Hideout Review 2017

By this point it’s hardly a secret just how gorgeous the sunny shores of Croatia are, nor the breadth of programming available from across club culture. Every summer, thousands of revellers from across the continent descend on Croatia’s sparkling beaches in pursuit of their favourite musical niche to go with a suntan.

One of the largest of these coastal raves is Hideout, now in its seventh year, operating in the more mainstream echelons yet satisfying some wide-ranging tastes. Festival goers choose one of five superclubs arranged in a horseshoe along the glittering Zrće beach, with complementary line-ups curated for each.

On arrival, we headed into the nearby town of Novalja to soak up the building excitement and gawp at the sun over the bay. People mingled along the promenade, sharing 2L bottles of cheap beer and plastic vases of fluorescent cocktails. It felt like only Hideout punters occupied the town. Our driver pretty much confirmed this, telling us that he, like most locals, works there for the summer season before returning to the cities.

Later that evening on Zrće, the beach already awash with punters getting cosy near the seafront, we began our festival in earnest. We headed to Papaya, the most renowned of the clubs on the beach, where we found David Rodigan energetically belying his 65 years and whipping the crowd into a frenzy. Major Lazer followed, bringing out confetti cannons and their dancehall-EDM. On a slightly deeper tip, Paul Woolford reached back into some classic electro over at Noa – Zrće’s newest addition that juts out onto the water.

Heidi’s Jackathon brought us back to life the next morning, with Jasper James B2B Denis Sulta. Later Heidi would also close out what looked to be the week’s strongest line-up, though a prolonged storm meant it was peculiarly muted. Gerd Janson played to an empty dancefloor among the downpours while DJ Koze was replaced last-minute by Tiga due to illness. The Martinez Brothers did manage to ram out Noa while DJ Yoda’s loose interpretation of a classic hip-hop set had Euphoria bouncing.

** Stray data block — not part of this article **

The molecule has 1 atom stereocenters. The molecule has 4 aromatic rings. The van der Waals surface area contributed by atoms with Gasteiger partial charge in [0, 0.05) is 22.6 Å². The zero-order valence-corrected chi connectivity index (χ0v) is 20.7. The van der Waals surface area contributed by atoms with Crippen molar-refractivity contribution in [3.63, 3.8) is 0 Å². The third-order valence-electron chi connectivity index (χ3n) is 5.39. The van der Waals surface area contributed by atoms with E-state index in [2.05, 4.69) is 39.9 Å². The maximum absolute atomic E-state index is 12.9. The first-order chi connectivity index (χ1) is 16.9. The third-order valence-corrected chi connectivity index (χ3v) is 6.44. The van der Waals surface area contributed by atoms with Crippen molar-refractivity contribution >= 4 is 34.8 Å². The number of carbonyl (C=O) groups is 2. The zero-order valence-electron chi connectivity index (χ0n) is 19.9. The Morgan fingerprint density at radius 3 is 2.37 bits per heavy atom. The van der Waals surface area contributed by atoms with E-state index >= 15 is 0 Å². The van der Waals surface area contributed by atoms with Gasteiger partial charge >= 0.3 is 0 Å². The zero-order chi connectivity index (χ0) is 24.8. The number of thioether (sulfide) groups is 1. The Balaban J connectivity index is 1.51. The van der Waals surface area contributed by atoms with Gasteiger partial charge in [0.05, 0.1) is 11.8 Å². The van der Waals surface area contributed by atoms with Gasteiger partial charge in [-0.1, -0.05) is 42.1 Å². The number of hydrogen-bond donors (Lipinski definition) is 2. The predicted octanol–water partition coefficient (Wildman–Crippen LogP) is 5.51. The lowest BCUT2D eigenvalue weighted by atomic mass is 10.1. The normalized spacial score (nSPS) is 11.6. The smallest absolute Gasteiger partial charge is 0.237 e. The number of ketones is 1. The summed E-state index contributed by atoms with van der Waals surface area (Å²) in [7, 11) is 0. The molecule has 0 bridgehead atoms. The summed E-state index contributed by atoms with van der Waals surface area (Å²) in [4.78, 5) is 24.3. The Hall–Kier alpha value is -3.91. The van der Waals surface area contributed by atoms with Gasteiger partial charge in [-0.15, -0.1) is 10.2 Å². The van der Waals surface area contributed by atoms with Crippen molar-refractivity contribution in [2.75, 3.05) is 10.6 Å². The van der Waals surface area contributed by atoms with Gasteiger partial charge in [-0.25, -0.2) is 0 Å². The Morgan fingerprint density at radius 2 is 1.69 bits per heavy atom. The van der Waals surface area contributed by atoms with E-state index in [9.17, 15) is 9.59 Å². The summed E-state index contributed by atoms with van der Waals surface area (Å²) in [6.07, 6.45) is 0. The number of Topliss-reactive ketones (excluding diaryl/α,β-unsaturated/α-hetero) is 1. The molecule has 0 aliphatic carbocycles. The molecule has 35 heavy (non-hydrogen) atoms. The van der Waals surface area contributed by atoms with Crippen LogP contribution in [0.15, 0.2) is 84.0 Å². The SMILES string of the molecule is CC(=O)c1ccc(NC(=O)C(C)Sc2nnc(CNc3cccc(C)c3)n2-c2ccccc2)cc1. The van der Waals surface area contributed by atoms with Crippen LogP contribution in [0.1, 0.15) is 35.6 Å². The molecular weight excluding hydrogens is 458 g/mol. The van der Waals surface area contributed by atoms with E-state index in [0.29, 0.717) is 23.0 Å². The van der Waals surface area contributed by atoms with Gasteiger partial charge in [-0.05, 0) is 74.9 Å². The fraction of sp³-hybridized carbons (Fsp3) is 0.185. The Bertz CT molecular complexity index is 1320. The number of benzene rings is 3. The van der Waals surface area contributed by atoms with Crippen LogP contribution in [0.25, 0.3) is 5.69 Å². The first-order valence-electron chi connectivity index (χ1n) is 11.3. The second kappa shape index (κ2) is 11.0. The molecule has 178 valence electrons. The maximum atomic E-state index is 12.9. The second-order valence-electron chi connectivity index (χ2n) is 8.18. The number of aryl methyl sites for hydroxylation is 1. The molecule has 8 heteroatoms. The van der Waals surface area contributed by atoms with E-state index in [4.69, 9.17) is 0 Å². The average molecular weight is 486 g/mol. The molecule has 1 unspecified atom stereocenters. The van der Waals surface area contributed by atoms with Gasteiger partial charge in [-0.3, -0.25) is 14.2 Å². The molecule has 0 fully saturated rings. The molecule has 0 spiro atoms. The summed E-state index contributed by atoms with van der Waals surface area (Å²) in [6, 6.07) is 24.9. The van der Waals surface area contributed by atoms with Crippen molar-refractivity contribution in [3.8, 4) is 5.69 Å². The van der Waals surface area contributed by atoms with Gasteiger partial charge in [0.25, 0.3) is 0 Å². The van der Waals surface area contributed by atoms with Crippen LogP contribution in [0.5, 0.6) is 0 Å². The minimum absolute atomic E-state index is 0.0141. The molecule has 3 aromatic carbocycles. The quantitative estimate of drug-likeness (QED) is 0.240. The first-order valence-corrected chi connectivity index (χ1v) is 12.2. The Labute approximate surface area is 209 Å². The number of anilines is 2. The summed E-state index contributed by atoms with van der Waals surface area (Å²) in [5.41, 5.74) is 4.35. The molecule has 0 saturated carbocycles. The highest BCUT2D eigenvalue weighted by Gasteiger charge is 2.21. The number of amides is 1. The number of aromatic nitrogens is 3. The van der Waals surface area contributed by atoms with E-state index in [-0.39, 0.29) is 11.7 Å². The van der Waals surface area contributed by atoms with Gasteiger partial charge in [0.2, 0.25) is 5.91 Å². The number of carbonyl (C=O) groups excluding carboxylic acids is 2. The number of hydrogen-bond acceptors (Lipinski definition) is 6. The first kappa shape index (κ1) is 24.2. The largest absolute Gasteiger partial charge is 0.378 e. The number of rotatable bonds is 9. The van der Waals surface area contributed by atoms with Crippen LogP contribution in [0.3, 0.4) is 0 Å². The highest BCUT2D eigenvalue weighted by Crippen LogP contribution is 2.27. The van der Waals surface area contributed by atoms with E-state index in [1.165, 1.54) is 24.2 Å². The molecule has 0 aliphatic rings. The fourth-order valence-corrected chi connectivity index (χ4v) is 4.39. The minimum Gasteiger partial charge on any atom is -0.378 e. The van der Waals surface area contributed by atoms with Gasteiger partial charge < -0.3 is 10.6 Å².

After a Boat Party headed by Artwork the following afternoon, Papaya was once again where we were drawn after nightfall, this time bursting at the seams. AJ Tracey’s star continues to rise: the crowd here eagerly shouted his bars back at him before Kurupt FM brought their usual mix of jokes and garage bangers. They in turn, gave way to Stormzy.

Waiting for him to come on stage there was the palpable energy shift that tends to accompany genuine superstars. You could see how the adulation suits him. The crowd chanted his name, and it was warming to see the smile spread across his face. The enthusiasm never wavered: from Cold to Cigarettes and Kush, everyone knew the words. By the time the unmistakable notes of XTC’s Functions On The Low came rolling through the speakers it was pandemonium. We walked away feeling we had caught the festival’s standout moment.

For the last night at Hideout the pool parties were pushed back for 12 hours of straight hedonism. In its final throes it took on a new intensity, people taking advantage of last chances to huff laughing gas and knock inflatables about. We clambered to the back of Papaya for the last time and watched Dusky’s soaring set elevate the mood, before Skream (playing for the second time that night) B2B Solardo plunged the dancefloor deeper again, in an impressive push and pull with the dancefloor’s dynamic.

We left the party in full swing, with the sun rising over the beach. The juxtaposition of setting and party felt weird: the Day-Glo hue of the outfits and relentless tech-house thump somehow counter to this rugged gateway to the Mediterranean. That said, when people are having this much fun, who are we to argue?

 © Crack Magazine | Photos: © Hideout Festival


20-25 June 2021

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